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Abstract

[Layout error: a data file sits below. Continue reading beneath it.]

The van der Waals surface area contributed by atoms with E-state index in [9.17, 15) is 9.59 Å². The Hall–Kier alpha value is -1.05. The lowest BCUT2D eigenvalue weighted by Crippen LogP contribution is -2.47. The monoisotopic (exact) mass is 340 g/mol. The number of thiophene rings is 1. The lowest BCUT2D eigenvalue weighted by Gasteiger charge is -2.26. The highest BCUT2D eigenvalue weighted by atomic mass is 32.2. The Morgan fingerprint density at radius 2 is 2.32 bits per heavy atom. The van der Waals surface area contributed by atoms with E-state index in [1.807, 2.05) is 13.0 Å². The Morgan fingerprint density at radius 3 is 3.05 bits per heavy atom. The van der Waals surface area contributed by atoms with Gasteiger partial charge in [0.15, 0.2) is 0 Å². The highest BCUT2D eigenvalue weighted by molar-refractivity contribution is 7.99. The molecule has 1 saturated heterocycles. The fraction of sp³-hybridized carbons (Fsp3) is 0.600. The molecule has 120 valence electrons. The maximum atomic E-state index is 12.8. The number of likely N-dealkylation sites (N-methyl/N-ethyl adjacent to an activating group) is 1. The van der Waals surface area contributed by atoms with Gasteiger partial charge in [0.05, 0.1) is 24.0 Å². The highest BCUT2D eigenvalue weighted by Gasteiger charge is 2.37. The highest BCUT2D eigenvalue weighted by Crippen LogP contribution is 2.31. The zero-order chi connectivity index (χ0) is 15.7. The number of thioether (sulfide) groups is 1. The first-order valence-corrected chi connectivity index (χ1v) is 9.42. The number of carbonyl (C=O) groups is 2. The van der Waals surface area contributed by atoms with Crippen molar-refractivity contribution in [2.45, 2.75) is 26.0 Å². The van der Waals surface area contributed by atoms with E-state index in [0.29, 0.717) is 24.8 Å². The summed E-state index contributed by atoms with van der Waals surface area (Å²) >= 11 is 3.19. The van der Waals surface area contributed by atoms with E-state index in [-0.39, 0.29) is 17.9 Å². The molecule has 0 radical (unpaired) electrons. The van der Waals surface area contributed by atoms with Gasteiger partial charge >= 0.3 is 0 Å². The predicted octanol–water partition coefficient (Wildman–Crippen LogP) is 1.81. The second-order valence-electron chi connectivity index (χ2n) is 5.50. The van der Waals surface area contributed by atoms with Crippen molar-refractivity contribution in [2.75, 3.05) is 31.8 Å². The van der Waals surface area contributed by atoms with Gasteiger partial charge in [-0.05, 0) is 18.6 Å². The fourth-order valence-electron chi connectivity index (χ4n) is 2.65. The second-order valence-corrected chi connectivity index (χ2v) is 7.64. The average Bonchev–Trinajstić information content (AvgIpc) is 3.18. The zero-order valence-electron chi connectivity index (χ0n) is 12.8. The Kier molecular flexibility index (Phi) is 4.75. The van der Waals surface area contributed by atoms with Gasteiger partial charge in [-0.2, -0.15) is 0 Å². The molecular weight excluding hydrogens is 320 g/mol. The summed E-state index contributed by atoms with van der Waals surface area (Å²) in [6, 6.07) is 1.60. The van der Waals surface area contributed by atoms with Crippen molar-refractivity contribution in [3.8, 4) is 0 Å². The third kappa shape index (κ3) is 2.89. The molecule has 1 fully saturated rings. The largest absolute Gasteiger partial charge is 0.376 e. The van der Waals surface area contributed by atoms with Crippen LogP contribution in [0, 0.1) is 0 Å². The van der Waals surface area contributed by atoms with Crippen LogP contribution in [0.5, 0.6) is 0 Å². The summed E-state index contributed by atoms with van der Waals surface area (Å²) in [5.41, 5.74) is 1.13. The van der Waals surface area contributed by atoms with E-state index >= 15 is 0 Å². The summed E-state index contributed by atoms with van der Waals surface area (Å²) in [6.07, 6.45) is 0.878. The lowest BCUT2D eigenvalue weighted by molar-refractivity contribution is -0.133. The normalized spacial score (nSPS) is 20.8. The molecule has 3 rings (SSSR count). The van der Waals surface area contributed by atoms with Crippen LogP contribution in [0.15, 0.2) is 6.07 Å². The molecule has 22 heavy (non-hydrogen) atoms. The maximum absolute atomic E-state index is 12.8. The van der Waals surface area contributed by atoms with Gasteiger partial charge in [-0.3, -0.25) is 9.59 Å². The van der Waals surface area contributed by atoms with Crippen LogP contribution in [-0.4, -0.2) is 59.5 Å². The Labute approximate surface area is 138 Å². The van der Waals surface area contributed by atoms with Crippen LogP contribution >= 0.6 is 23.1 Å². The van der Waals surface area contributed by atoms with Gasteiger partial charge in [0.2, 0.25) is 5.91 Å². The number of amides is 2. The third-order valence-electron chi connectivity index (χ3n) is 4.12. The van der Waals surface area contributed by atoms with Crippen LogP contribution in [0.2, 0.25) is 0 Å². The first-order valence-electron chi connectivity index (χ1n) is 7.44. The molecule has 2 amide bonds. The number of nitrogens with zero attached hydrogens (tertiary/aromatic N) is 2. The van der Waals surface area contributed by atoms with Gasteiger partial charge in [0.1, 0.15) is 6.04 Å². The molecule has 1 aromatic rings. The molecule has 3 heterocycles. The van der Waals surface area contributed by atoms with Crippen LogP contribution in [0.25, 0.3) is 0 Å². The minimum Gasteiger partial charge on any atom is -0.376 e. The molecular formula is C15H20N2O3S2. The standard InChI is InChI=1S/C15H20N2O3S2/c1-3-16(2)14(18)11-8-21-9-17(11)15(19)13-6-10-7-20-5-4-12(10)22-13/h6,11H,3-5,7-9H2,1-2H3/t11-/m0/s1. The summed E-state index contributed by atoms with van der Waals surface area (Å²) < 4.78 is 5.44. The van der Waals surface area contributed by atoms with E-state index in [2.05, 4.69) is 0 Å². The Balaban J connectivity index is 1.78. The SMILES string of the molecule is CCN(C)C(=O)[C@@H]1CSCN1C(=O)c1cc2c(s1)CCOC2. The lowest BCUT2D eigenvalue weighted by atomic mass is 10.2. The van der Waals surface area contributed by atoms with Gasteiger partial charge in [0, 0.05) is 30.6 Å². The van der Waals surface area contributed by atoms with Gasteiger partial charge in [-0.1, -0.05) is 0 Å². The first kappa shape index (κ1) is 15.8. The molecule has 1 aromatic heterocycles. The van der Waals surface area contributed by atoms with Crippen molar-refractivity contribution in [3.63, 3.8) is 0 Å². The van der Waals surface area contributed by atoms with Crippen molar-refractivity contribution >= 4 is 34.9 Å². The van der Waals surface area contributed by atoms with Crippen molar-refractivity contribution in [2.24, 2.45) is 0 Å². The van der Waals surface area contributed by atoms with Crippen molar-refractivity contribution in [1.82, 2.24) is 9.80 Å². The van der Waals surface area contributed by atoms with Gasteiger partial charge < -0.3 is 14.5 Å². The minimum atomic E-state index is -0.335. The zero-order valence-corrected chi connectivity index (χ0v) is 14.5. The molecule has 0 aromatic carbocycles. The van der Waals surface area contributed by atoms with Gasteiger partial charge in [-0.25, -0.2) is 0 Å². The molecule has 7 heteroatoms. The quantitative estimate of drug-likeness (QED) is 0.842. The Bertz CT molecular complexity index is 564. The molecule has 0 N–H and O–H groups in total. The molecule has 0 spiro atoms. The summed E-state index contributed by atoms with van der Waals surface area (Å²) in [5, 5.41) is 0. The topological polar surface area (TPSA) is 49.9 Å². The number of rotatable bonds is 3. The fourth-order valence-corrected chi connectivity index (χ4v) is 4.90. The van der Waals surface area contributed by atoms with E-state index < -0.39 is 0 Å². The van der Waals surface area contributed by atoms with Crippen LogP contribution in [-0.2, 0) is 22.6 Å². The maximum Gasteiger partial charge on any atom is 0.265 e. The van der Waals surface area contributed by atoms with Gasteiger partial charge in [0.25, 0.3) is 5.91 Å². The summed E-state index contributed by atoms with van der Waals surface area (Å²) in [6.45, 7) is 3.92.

This dissertation focuses on the development of new methods to understand mechanisms of voltage sensing in voltage sensitive proteins. I improved a genetically encoded voltage indicator and developed methods to decrease endogenous fluorescence in Xenopus laevis oocytes. To understand voltage sensor movement, I used a small molecule dye to optically track discrete gating charges and unnatural amino acids to study the importance of charge versus structure of gating charges. Genetically encoded voltage sensors are molecular tools that allow for an optical read out of changes in voltage. I characterized the genetically encoded voltage sensor, ASAP1. I confirmed that is has large fluorescence signal and fast kinetics in response to changes in voltage. However, in the physiological range we found a plateau in the voltage and corresponding fluorescence response. Using a rational design method, I improved ASAP1 and created ASAP-Y. It has an improved response in the physiological range and can follow action potentials in neurons. Next, Xenopus laevis oocytes have variable endogenous fluorescence. However, I developed methods that decreased the endogenous background fluorescence of oocytes, thus improving fluorescence recording conditions. One method relies on injection of a SIK-inhibitor which decreases endogenous fluorescence. The other technique is the injection of synthetic melanin which creates a disc of melanin that decreases endogenous fluorescence. Both of these methods result in better oocyte fluorescence recording conditions. I also investigated the mechanism of voltage sensor movement. To understand the mechanism of voltage sensing, studies have focused on the gating charges. Directly observing the movement of discrete gating charges previously was difficult to achieve. However, through the use of a small positively charged fluorescent dye monobromo(trimethylammonio)bimane (qBBr), we were able to track the first two gating charges of the voltage sensor. Using cut-open voltage clamp fluorimetry, we determined that the voltage sensing domain has a vertical translocation and rotation across the membrane. Moreover, we determined that the path of activation differs from that of deactivation. Further, we have described the physical basis for the Cole-Moore shift. This phenomenon occurs when the initial conditions of the voltage sensor are hyperpolarized before activation, leading to a lag in ion channel opening. This technique, tryptophan-induced quenching, can be applied to understanding other states of the voltage sensor as well as other voltage sensing domains. Finally, we utilized unnatural amino acids (UAA) in several projects. We attempted to observe voltage sensor movement at the level of single molecules. We successfully incorporated Cy3 in the Shaker voltage sensor; however, we never achieved single molecule resolution. We tried to label more internal gating charges with fluorescent unnatural amino acids (fUAA); however, these fUAA never incorporated. We did substitute citrulline for arginines in the voltage sensor to determine the importance of shape versus polarity of an amino acid and find that the loss of charge impacts the fourth gating charge most, whereas gating charges one and three are largely unaffected. Overall, I have employed new methods to understand mechanisms of voltage sensing as well as developed new techniques to improve fluorescence recordings.

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